Review: David Mitchell’s The Bone Clocks

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Wow, what a ride this book was and, I think, with supernatural themes that are appropriate to me reviewing around Halloween.

I was lucky enough to win a proof copy of this book, signed by David Mitchell, before it came out. But due to final year deadlines and dissertations I only got around to reading it last month and the wait was definitely worth it.

The blurb got me really excited for the book because although I’m not a big lover of fantasy stories, I do enjoy the mysterious and otherworldly – the extraordinary found hiding within the mundane – that’s exactly what Bone Clocks is. The beginning is so distinctly normal about an Irish teenage girl in the 70s throwing a wobbler and deciding to run away from home for a few days just to scare her family, I found it difficult to see how it could develop into the supernatural or otherworldly story of the ‘Radio People’. But that’s why I enjoyed the book, the everyday settings which are so normal to us that we barely notice them allows the possibility for a whole other world to be hiding right under our noses and we have no idea.

It is almost as if you cannot disbelief it entirely because you can see the normality which the supernatural hides behind and how easy it would be to pass unnoticed, particularly in a time when we all walk around with our heads in our mobile devices.That’s why the book is not just about the supernatural because it’s not just some ghost story, it’s otherworldliness is far more complex than that.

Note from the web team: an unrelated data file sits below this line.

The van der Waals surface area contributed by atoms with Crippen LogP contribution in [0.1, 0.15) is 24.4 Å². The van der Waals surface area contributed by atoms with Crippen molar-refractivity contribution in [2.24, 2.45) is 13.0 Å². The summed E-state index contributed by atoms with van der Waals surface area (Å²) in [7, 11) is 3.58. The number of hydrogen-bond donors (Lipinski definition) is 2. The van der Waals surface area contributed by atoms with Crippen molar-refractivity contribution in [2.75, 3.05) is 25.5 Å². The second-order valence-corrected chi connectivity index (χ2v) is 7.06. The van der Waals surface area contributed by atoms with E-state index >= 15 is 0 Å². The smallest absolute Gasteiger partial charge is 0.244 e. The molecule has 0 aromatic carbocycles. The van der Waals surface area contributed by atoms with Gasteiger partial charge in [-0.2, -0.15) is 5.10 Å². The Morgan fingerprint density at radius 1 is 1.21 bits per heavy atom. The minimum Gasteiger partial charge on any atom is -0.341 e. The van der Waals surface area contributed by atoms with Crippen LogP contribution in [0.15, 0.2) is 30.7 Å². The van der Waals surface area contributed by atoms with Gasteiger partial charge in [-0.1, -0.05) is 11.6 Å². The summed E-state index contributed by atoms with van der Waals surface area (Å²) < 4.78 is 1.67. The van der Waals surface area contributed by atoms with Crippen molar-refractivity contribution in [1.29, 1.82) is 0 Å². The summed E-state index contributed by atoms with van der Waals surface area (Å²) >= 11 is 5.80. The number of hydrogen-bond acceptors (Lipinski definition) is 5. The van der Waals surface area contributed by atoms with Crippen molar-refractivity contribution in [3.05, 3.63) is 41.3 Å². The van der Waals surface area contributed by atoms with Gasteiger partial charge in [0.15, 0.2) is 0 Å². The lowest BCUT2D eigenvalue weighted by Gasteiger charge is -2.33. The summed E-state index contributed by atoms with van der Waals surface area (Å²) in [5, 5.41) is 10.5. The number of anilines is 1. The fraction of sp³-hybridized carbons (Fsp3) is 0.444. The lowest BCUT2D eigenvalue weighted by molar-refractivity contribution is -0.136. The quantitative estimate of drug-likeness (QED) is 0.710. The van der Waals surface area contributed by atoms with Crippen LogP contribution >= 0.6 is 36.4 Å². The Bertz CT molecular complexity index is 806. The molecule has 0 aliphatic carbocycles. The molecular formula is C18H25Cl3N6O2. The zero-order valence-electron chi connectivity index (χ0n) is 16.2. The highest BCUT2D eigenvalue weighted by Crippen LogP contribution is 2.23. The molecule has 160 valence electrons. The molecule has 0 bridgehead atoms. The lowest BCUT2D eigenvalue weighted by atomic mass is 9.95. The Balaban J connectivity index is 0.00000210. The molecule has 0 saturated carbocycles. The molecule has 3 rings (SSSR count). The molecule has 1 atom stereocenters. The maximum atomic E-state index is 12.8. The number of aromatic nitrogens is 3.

My only issue with the book is that the length of it sometimes means that you recognise a character’s name from about 300 pages ago but because so much has happened since and so many decades and realms have been passed through, it’s sometimes easy to forget exactly who that character is or how they came up before. I often found myself flicking back through the book to find the character to make the story links. Also I found myself in the last quarter of the book often pausing in between chapters to make sense of the story as all the various threads were finally starting to unravel and come together.

I wouldn’t say the complexity is a negative though. It requires your constant attention while you’re reading it but it isn’t too much that you would find it impossible to follow. The complexity and various threads and stories only adds to the almost haunting element that so much supernatural powers could be living parallel with normal human lives and Holly Sykes makes a very interesting boundary or medium between the two.

The fact that the female protagonists story is followed through the years to the ultimate rise and fall of civilised society and fossil fuels is a very haunting story because it runs close enough to our own timeframes and our own futures to make us seriously question the future of technology and the human race and whether the regression of those things is something that could plausibly happen in the near future. The idea that in her lifetime Holly sees the late 20th century rise of technology and fuels then peak and destroy itself in the mid-21st century is an uncomfortably realistic plot line which grounds the supernatural element of the book.